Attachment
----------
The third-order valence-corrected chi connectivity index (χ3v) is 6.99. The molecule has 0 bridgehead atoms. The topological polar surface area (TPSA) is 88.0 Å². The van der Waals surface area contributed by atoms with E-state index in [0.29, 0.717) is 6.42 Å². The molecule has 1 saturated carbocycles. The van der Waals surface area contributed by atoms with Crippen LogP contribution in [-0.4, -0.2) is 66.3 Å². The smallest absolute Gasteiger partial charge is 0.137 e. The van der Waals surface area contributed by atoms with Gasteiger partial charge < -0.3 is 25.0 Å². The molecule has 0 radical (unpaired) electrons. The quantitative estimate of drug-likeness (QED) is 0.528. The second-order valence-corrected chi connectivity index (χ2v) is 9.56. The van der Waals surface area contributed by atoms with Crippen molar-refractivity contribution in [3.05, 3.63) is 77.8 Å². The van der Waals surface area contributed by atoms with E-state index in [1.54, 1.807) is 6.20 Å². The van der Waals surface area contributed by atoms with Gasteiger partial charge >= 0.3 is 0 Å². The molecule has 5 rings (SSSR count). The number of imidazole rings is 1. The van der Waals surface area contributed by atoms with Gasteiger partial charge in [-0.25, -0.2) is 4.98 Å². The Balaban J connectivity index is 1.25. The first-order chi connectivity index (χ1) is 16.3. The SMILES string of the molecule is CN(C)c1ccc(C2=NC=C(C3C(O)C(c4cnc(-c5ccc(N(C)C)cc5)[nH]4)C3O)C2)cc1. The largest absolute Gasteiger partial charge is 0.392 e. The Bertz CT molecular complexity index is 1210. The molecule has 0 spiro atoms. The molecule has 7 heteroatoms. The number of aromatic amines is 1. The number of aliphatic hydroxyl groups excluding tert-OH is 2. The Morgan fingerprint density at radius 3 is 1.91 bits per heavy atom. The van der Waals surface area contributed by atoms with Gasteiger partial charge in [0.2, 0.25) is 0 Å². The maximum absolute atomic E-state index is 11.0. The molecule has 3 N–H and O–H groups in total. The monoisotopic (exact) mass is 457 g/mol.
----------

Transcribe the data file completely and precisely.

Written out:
The third-order valence-corrected chi connectivity index (χ3v) is 6.99. The molecule has 0 bridgehead atoms. The topological polar surface area (TPSA) is 88.0 Å². The van der Waals surface area contributed by atoms with E-state index in [0.29, 0.717) is 6.42 Å². The molecule has 1 saturated carbocycles. The van der Waals surface area contributed by atoms with Crippen LogP contribution in [-0.4, -0.2) is 66.3 Å². The smallest absolute Gasteiger partial charge is 0.137 e. The van der Waals surface area contributed by atoms with Gasteiger partial charge < -0.3 is 25.0 Å². The molecule has 0 radical (unpaired) electrons. The quantitative estimate of drug-likeness (QED) is 0.528. The second-order valence-corrected chi connectivity index (χ2v) is 9.56. The van der Waals surface area contributed by atoms with Crippen molar-refractivity contribution in [3.05, 3.63) is 77.8 Å². The van der Waals surface area contributed by atoms with E-state index in [1.54, 1.807) is 6.20 Å². The van der Waals surface area contributed by atoms with Gasteiger partial charge >= 0.3 is 0 Å². The molecule has 5 rings (SSSR count). The number of imidazole rings is 1. The van der Waals surface area contributed by atoms with Gasteiger partial charge in [-0.25, -0.2) is 4.98 Å². The Balaban J connectivity index is 1.25. The first-order chi connectivity index (χ1) is 16.3. The SMILES string of the molecule is CN(C)c1ccc(C2=NC=C(C3C(O)C(c4cnc(-c5ccc(N(C)C)cc5)[nH]4)C3O)C2)cc1. The largest absolute Gasteiger partial charge is 0.392 e. The Bertz CT molecular complexity index is 1210. The molecule has 0 spiro atoms. The molecule has 7 heteroatoms. The number of aromatic amines is 1. The number of aliphatic hydroxyl groups excluding tert-OH is 2. The Morgan fingerprint density at radius 3 is 1.91 bits per heavy atom. The van der Waals surface area contributed by atoms with Gasteiger partial charge in [0.2, 0.25) is 0 Å². The maximum absolute atomic E-state index is 11.0. The molecule has 3 N–H and O–H groups in total. The monoisotopic (exact) mass is 457 g/mol.